“Israel” here may refer to the northern tribes, which formed their own nation after the death of Solomon. They were conquered by, and absorbed into the Assyrian Empire, and many of the people adopted Assyrian culture and religion. Some seem to hope the Babylonians will be stopped by a coalition of Egyptian, Assyrian, and Canaanite forces. This would keep Israel from the terrible consequences of invasion and conquest. But the word of the Lord crushes this hope. Their altars and high places, where they have worshiped idols and Baals will be destroyed. Their homes will be laid waste. Their carcasses and bones will be scattered around the pagan altars, symbolising the inability of the idols to deliver them from the hand of God. But some will be left alive. Many of them will be scattered among the nations. Those left in Israel will become known as Samaritans in the time of Christ.
Most of the things in which we place our hope are as unable to help as the idols of Israel. Politicians, alliances, self-help gurus, money, and power cannot deliver us from the hand of God, nor can they build a world, or a life, of peace and security. Our only hope is God.
Ez. 7, Lk. 18:30-43
Ez. 13, 2 Cor. 6
Chapter 7 continues to foretell the destruction of Israel. Despite its conquest by Assyria, some Israelites continue to worship God. But their worship is as polluted with idolatry as the worship of the Jews in Judah and Jerusalem. Therefore, their worship is hypocrisy and unacceptable to God. He will not deliver them. They will fall to the Babylonians, just as surely as Jerusalem will fall.
There is great meaning here for people today. People often think a few pious words and good deeds, mixed into our lives are enough to please God. They go to church (or stay home and pretend to worship God in their own ways), but their hearts belong to them and their values and lives are shaped by their own desires rather than God’s word. This, essentially means they are their own gods. But God wants your whole heart. He wants your undivided love and obedience. He wants you to love Him with all of your heart, mind, and soul. This requires you to worship and live as He directs, not as you like. Anything less than perfect obedience and love makes you unfit for His fellowship. This is true for all people. In short, we are all like Israel, and our only hope is the grace of God in Christ.
Our reading and comments reach ahead to chapter 13, but reading chapters 8-12 is important and assumed. Chapter 8 describes the idolatry in Jerusalem. It is so pervasive it is even practiced in the Temple. Chapter 9 describes the destruction of Jerusalem. This chapter is particularly relevant today because the imagery of Revelation 7 comes from this chapter of Ezekiel, in which those, whose lives will be spared in the Babylonian conquest, are marked by the man with the inkhorn. In Revelation 7, those who bear the mark of Christ are spared in the destruction of Jerusalem by the Romans in 70 A.D. In a more spiritual sense, those who bear the mark of Christ will be spared in the final judgement, when all of God’s enemies are destroyed and His people are saved to dwell with Him forever.
The glory of the Lord leaves the Temple in chapter 10. God is saying He no longer “lives” in the Temple. It is no longer His “house.” He has moved. People have often wondered how God could allow Gentile conquerors to enter the holy of holies, where Jews are forbidden to go under pain of death. The answer is that it is no longer the holy of holies, or even a holy place. The glory of the Lord has departed, leaving it empty and profane. Let the “churches” and “Christians” today take heed. It is amazingly easy to leave the Biblical faith, and become a synagogue of Satan.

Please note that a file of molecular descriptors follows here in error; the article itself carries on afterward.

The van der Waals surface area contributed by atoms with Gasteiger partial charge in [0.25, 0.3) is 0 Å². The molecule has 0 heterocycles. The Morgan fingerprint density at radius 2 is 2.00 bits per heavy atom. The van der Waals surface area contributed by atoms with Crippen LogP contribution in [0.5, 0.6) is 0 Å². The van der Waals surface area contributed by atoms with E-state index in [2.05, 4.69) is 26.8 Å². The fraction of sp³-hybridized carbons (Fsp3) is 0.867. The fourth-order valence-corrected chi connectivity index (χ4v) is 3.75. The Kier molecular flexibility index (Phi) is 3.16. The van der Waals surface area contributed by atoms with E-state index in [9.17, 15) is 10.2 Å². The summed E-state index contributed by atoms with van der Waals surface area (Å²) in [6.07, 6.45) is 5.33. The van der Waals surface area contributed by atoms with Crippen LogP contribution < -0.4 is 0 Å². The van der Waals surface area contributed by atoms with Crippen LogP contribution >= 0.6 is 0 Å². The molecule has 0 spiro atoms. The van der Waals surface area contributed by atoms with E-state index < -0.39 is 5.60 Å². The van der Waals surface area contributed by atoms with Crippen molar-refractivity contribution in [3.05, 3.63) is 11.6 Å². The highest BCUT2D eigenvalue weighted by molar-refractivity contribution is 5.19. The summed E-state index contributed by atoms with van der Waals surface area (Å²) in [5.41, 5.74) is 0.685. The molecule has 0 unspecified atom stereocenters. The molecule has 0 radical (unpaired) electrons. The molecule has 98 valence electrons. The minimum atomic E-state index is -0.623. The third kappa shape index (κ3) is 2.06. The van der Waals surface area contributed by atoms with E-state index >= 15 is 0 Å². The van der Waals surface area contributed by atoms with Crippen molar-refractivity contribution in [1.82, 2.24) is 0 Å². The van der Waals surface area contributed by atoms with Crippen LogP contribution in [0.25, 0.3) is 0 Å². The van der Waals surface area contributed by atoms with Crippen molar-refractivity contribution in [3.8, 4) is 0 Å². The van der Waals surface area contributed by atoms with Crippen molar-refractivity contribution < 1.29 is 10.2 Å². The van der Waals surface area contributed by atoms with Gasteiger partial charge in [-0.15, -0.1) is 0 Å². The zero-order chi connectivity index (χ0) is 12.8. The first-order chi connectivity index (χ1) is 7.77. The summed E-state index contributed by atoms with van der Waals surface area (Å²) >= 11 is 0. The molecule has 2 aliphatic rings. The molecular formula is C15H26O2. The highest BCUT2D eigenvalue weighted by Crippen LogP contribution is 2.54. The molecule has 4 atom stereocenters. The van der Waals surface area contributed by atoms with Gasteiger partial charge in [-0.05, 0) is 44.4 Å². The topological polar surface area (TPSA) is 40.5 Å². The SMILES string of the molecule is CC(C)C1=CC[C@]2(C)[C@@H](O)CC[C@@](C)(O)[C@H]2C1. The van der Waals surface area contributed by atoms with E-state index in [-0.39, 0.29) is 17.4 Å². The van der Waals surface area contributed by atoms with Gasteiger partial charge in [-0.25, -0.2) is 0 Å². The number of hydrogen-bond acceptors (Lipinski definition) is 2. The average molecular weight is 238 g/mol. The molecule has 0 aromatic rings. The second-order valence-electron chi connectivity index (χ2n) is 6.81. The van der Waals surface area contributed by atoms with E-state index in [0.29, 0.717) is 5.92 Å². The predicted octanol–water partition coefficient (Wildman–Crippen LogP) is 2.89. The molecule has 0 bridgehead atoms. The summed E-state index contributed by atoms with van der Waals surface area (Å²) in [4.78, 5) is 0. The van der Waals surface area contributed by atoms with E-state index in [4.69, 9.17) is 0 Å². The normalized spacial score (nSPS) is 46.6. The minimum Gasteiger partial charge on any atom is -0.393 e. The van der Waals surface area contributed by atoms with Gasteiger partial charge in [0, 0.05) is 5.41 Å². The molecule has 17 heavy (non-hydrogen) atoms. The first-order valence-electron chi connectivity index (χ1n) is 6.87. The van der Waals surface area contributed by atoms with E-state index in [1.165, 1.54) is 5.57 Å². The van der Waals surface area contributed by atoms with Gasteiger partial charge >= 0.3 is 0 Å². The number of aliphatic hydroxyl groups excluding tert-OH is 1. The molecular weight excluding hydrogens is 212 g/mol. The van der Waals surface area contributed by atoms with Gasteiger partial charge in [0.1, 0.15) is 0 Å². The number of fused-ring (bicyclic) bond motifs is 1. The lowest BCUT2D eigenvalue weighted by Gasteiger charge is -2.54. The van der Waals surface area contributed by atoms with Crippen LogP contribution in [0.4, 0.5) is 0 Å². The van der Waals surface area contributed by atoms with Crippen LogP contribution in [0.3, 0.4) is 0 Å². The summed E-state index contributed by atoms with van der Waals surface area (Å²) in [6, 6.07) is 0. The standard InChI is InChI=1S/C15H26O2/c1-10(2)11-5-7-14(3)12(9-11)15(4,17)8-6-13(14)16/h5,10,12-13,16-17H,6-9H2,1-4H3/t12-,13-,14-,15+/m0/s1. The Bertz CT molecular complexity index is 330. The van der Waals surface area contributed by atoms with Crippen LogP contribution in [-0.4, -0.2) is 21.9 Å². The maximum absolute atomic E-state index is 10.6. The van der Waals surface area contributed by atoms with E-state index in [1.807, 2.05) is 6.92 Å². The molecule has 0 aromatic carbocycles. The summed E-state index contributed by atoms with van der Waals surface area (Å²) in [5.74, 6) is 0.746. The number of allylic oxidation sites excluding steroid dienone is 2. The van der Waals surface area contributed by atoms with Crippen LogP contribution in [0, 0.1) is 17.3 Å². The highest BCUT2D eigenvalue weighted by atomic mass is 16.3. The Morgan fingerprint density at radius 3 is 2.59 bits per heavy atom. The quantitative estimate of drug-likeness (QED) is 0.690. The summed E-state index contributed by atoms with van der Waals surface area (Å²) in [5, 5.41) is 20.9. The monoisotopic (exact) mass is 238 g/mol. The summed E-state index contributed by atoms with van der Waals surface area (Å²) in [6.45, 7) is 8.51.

Chapter 11 rebukes evil civil authorities. It is a passage that should be read often by both the rulers and the ruled.. It also promises restoration and forgiveness. Chapter 12 gives symbols of the fall and captivity of the Jewish people.
Chapter 13 turns to the false prophets who have encouraged Israel to embrace idolatry and immorality. They have spoken lies in the name of God. They have preached peace when there is no peace. They have promised deliverance from enemies, and a new era of peace and prosperity for Jerusalem. Their words have built a “wall” around Jerusalem (10). But the wall only exists in their words. God will destroy the wall, meaning their lies and false security. And with it will fall the physical wall of Jerusalem.
The prophetesses, too, have spoken lies. Their words have strengthened the hands of the wicked (22), rather than calling them to repent. To deliver the people from their hand is to destroy the prophetesses. They will see no more vanity (false visions) or divinations (false revelations), because they will be gone, destroyed in the conquest (23).
Ez. 14, Lk 19:1-28
Ez. 18:1-18, 2 Cor. 7
As already noted, the Jews have combined the faith taught in the Old Testament with the various pagan religions practiced by the other nations around them. They worship God. They offer the sacrifices and keep the various religious festivals and ceremonies required by the law. But they also worship others gods, and see no contradiction in this. They hear the priests read “Thou shalt have no other gods before me,” yet in the Temple of the Lord, these same priests also offer prayers and sacrifices to Egyptian, Babylonian, and Canaanite idols. They see no problem with consulting the prophets of Baal, and the prophets of God, when making important decisions or seeking spiritual direction. They think this is good and wise. God does not. The first 11 verses of chapter 14 are God’s word to such people. God says He will deceive the prophets, meaning, He will allow the prophets to continue in ignorance and self-deception, so when they see visions and revelations they will not be from God nor will they be accurate or true. Thus, the prophets will deceive the people. The idolaters who also seek the prophets of God will be cut off, and the false prophets will be punished.